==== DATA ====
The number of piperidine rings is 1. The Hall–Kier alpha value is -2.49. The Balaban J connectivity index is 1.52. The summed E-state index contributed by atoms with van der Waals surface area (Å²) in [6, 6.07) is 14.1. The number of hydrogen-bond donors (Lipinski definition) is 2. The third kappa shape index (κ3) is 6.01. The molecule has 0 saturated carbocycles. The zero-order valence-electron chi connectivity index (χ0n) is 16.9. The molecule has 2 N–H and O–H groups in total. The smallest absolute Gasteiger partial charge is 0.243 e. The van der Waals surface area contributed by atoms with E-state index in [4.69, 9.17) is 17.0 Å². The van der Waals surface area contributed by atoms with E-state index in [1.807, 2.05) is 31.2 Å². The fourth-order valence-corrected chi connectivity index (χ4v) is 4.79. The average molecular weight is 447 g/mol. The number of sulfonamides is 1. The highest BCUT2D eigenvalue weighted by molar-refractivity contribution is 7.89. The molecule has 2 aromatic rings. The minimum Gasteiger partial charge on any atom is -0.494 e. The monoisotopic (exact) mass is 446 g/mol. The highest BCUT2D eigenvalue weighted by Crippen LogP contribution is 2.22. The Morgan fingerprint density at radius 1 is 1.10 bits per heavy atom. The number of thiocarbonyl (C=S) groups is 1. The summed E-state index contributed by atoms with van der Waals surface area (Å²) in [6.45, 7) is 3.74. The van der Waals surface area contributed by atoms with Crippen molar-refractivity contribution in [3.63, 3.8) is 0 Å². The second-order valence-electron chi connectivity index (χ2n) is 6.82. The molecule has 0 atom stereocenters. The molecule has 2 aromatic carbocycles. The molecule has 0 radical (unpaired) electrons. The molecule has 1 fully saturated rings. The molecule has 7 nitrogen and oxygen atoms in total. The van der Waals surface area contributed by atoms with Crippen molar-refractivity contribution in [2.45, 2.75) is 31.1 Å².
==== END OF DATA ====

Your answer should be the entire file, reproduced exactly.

The number of piperidine rings is 1. The Hall–Kier alpha value is -2.49. The Balaban J connectivity index is 1.52. The summed E-state index contributed by atoms with van der Waals surface area (Å²) in [6, 6.07) is 14.1. The number of hydrogen-bond donors (Lipinski definition) is 2. The third kappa shape index (κ3) is 6.01. The molecule has 0 saturated carbocycles. The zero-order valence-electron chi connectivity index (χ0n) is 16.9. The molecule has 2 N–H and O–H groups in total. The smallest absolute Gasteiger partial charge is 0.243 e. The van der Waals surface area contributed by atoms with E-state index in [4.69, 9.17) is 17.0 Å². The van der Waals surface area contributed by atoms with E-state index in [1.807, 2.05) is 31.2 Å². The fourth-order valence-corrected chi connectivity index (χ4v) is 4.79. The average molecular weight is 447 g/mol. The number of sulfonamides is 1. The highest BCUT2D eigenvalue weighted by molar-refractivity contribution is 7.89. The molecule has 2 aromatic rings. The minimum Gasteiger partial charge on any atom is -0.494 e. The monoisotopic (exact) mass is 446 g/mol. The highest BCUT2D eigenvalue weighted by Crippen LogP contribution is 2.22. The Morgan fingerprint density at radius 1 is 1.10 bits per heavy atom. The number of thiocarbonyl (C=S) groups is 1. The summed E-state index contributed by atoms with van der Waals surface area (Å²) in [6.45, 7) is 3.74. The van der Waals surface area contributed by atoms with Crippen molar-refractivity contribution in [3.63, 3.8) is 0 Å². The second-order valence-electron chi connectivity index (χ2n) is 6.82. The molecule has 0 atom stereocenters. The molecule has 2 aromatic carbocycles. The molecule has 0 radical (unpaired) electrons. The molecule has 1 fully saturated rings. The molecule has 7 nitrogen and oxygen atoms in total. The van der Waals surface area contributed by atoms with Crippen molar-refractivity contribution in [2.45, 2.75) is 31.1 Å².